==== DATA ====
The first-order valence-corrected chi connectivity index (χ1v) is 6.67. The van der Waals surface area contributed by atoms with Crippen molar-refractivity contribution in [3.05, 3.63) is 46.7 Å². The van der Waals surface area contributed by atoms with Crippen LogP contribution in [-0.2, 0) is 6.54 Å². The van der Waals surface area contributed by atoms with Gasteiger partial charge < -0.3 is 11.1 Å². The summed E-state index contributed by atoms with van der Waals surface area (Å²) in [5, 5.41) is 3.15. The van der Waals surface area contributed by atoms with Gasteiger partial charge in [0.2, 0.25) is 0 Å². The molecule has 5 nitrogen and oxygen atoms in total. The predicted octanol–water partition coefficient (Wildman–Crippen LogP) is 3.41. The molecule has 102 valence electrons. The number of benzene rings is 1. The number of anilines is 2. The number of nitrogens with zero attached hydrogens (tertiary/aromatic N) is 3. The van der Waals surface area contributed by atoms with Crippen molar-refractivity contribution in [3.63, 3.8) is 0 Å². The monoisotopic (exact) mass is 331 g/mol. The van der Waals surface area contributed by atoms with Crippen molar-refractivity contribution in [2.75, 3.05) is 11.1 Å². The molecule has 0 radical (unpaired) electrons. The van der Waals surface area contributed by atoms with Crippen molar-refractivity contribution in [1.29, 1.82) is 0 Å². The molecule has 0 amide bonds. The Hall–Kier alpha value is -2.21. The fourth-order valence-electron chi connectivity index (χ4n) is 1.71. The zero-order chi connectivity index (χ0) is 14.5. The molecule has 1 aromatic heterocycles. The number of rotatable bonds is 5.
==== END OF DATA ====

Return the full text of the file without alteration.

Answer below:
The first-order valence-corrected chi connectivity index (χ1v) is 6.67. The van der Waals surface area contributed by atoms with Crippen molar-refractivity contribution in [3.05, 3.63) is 46.7 Å². The van der Waals surface area contributed by atoms with Crippen LogP contribution in [-0.2, 0) is 6.54 Å². The van der Waals surface area contributed by atoms with Gasteiger partial charge < -0.3 is 11.1 Å². The summed E-state index contributed by atoms with van der Waals surface area (Å²) in [5, 5.41) is 3.15. The van der Waals surface area contributed by atoms with Gasteiger partial charge in [0.2, 0.25) is 0 Å². The molecule has 5 nitrogen and oxygen atoms in total. The predicted octanol–water partition coefficient (Wildman–Crippen LogP) is 3.41. The molecule has 102 valence electrons. The number of benzene rings is 1. The number of anilines is 2. The number of nitrogens with zero attached hydrogens (tertiary/aromatic N) is 3. The van der Waals surface area contributed by atoms with Crippen molar-refractivity contribution in [3.63, 3.8) is 0 Å². The monoisotopic (exact) mass is 331 g/mol. The van der Waals surface area contributed by atoms with Crippen molar-refractivity contribution in [2.75, 3.05) is 11.1 Å². The molecule has 0 radical (unpaired) electrons. The van der Waals surface area contributed by atoms with Crippen molar-refractivity contribution in [1.29, 1.82) is 0 Å². The molecule has 0 amide bonds. The Hall–Kier alpha value is -2.21. The fourth-order valence-electron chi connectivity index (χ4n) is 1.71. The zero-order chi connectivity index (χ0) is 14.5. The molecule has 1 aromatic heterocycles. The number of rotatable bonds is 5.